As an example, if you’re married and/or have children, you can talk about the verse at the dinner table. If you live alone, you can share your insights with a friend over a walk or a cup of coffee.

Another way to teach what you’re learning is through writing, or on YouTube. That’s exactly what I’m doing here, and it’s a great option for those who for whatever reason don’t have any options to impart truth to people in person, or simply want to expand their reach.

Sing It

Another great way to internalize scripture is to sing it – even if you can’t sing well.

Just this morning I was thinking about a song that I sung in the church that I grew up in. It was based on Psalm 23:6, “Surely goodness and mercy shall follow me all the days of my life.”

Now, I’m in my 60s, and I learned this song as either a child or teen, and I can still remember it.

Here’s a video of the song:

I also experienced this just recently. I’m in an online group that is hosted by Bible Memory Goal. A couple of the community members collaborated on a song putting Isaiah 53:5 to music. I listed to it a few times before going to bed, and I woke up singing it. My guess is that I had been “singing” it in my mind throughout the night as I was sleeping.

Here’s a video of the song:

The fact that I can remember scripture from a song that I sung more than 50 years ago, and can as easily memorize and wake up singing a new scripture song that I just learned emphasizes the power of using music to think more deeply on the Word of God.

Journal About It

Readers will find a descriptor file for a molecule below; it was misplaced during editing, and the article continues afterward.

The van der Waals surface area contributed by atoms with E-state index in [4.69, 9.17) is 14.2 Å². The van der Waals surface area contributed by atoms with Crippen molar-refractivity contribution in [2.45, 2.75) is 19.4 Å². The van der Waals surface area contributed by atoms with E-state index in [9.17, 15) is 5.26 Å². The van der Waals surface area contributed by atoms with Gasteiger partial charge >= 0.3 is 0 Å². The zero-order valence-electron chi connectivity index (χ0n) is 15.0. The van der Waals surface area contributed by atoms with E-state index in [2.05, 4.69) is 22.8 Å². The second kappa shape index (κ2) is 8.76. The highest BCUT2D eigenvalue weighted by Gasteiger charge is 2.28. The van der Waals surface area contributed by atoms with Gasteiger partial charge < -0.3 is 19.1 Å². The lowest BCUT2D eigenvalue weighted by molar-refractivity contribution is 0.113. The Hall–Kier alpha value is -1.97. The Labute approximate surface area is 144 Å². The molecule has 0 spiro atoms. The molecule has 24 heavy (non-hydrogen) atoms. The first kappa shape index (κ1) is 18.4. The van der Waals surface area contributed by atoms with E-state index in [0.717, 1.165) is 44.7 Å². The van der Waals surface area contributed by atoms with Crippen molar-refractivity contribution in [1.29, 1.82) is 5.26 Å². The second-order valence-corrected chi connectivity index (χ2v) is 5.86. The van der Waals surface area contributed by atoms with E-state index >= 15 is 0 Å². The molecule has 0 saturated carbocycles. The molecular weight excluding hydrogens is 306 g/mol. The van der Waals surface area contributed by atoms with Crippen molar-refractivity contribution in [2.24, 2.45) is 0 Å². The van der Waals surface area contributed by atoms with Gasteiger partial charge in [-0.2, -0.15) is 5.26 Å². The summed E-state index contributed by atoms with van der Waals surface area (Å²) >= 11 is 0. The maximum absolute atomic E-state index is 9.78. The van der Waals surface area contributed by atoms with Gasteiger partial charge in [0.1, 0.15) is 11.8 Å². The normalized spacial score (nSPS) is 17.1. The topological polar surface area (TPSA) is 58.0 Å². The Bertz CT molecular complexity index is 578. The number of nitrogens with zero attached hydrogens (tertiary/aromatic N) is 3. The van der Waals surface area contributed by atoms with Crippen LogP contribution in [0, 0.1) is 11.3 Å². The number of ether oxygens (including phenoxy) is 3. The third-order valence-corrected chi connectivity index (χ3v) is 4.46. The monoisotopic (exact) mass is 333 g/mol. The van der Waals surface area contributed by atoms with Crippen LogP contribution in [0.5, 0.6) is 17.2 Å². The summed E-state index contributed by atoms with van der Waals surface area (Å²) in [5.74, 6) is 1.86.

Journaling is a great way to grapple with the scriptures. There is no pressure, because in most cases, no one else will see what you write. You can rejoice in the scripture, lament, express conviction, and more.

The amazing thing about it is that the more you write, without censorship, the more insight you gain into the scripture.

I find it best not to worry about writing something beautiful. Just write, fast and furious, and you’ll be surprised by the clarity you’ll gain.

Apply It

Finally, apply what you learn from the Bible. Afterall, as James 1:22-25 says:

22 But be doers of the word, and not hearers only, deceiving yourselves. 23 For if anyone is a hearer of the word and not a doer, he is like a man observing his natural face in a mirror; 24 for he observes himself, goes away, and immediately forgets what kind of man he was. 25 But he who looks into the perfect law of liberty and continues in it, and is not a forgetful hearer but a doer of the work, this one will be blessed in what he does.

James 1:22-25

My prayer is that you’ll use these tips to deepen your love for and understanding of the Bible, and grow closer in your walk with the Lord.